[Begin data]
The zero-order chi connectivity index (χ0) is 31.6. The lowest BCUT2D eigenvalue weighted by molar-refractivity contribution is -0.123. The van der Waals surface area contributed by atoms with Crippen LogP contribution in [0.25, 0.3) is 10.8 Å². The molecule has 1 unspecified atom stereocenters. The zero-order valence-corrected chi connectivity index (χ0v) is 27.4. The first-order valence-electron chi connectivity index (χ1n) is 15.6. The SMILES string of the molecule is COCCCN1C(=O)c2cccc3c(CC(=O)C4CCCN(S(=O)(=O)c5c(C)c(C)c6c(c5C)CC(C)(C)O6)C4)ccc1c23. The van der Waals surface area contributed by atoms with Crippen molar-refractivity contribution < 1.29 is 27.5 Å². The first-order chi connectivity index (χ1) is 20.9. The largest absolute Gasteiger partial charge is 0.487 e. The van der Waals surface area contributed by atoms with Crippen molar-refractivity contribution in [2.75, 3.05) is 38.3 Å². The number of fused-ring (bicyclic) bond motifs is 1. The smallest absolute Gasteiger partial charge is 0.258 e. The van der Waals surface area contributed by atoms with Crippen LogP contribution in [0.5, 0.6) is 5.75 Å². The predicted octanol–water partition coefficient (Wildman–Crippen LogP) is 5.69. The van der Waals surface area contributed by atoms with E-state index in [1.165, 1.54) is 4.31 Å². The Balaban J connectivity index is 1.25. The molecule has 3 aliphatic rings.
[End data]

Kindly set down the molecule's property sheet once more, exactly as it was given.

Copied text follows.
The zero-order chi connectivity index (χ0) is 31.6. The lowest BCUT2D eigenvalue weighted by molar-refractivity contribution is -0.123. The van der Waals surface area contributed by atoms with Crippen LogP contribution in [0.25, 0.3) is 10.8 Å². The molecule has 1 unspecified atom stereocenters. The zero-order valence-corrected chi connectivity index (χ0v) is 27.4. The first-order valence-electron chi connectivity index (χ1n) is 15.6. The SMILES string of the molecule is COCCCN1C(=O)c2cccc3c(CC(=O)C4CCCN(S(=O)(=O)c5c(C)c(C)c6c(c5C)CC(C)(C)O6)C4)ccc1c23. The van der Waals surface area contributed by atoms with Crippen molar-refractivity contribution < 1.29 is 27.5 Å². The first-order chi connectivity index (χ1) is 20.9. The largest absolute Gasteiger partial charge is 0.487 e. The van der Waals surface area contributed by atoms with Crippen molar-refractivity contribution in [2.75, 3.05) is 38.3 Å². The number of fused-ring (bicyclic) bond motifs is 1. The smallest absolute Gasteiger partial charge is 0.258 e. The van der Waals surface area contributed by atoms with Crippen LogP contribution in [0.5, 0.6) is 5.75 Å². The predicted octanol–water partition coefficient (Wildman–Crippen LogP) is 5.69. The van der Waals surface area contributed by atoms with E-state index in [1.165, 1.54) is 4.31 Å². The Balaban J connectivity index is 1.25. The molecule has 3 aliphatic rings.